Santería Decoded: An Approach to Understanding the Formation of an Afro Cuban Religion
Dr. Hugo Garcia, Associate Professor, Department of Modern & Classical Languages
The Regla de Ocha-Ifá, better known as Santería, is a religious system that emerged in Cuba as a result of the survival of the religions and cultures brought with the African Yoruba groups as they intertwined with Spanish Catholicism. It is common nowadays to find the word ‘syncretism’ used to refer to the hybrid collection of this religious system. But how does one achieve a syncretic religion? How can religious beliefs of two dissimilar worlds be combined and merged? These are the questions Professor García will try to answer.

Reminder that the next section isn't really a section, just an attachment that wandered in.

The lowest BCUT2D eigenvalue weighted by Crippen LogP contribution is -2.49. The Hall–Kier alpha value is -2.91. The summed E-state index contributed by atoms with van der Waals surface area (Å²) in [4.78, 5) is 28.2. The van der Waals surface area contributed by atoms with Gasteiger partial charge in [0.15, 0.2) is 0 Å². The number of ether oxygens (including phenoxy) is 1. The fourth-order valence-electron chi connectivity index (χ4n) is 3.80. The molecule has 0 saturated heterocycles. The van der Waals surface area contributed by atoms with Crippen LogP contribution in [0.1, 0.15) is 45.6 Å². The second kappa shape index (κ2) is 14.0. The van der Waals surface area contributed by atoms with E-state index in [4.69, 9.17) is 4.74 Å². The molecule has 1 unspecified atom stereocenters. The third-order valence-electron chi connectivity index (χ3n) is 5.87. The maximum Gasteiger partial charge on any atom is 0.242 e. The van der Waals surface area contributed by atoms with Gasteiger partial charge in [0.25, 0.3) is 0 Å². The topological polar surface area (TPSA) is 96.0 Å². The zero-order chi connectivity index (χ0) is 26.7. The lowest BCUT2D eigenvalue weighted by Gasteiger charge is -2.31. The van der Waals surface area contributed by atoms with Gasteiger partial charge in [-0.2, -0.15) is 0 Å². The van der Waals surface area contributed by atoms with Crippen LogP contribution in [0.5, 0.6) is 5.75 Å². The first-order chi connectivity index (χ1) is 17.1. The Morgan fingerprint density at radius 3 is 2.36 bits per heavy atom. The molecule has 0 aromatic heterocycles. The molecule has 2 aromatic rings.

In the 18th century Cuba became an important producer and exporter of cane sugar. The large number of sugar cane plantations and mills that supported this new role for the small colonial island was an agro-industrial reality that demanded a great deal of slave labor. The slave trade that sugar generated brought to Cuba hundreds of thousands of enslaved Africans who, against the odds, managed to negotiate the survival of their cultural and religious beliefs and practices. The contribution of these slaves to the Cuban culture is essential and impossible to understate even today. Professor García will propose a methodology to decode and understand the different ways in which religious elements of African origin, especially Yoruba, merge with the Catholic religion and the symbolic colonial world.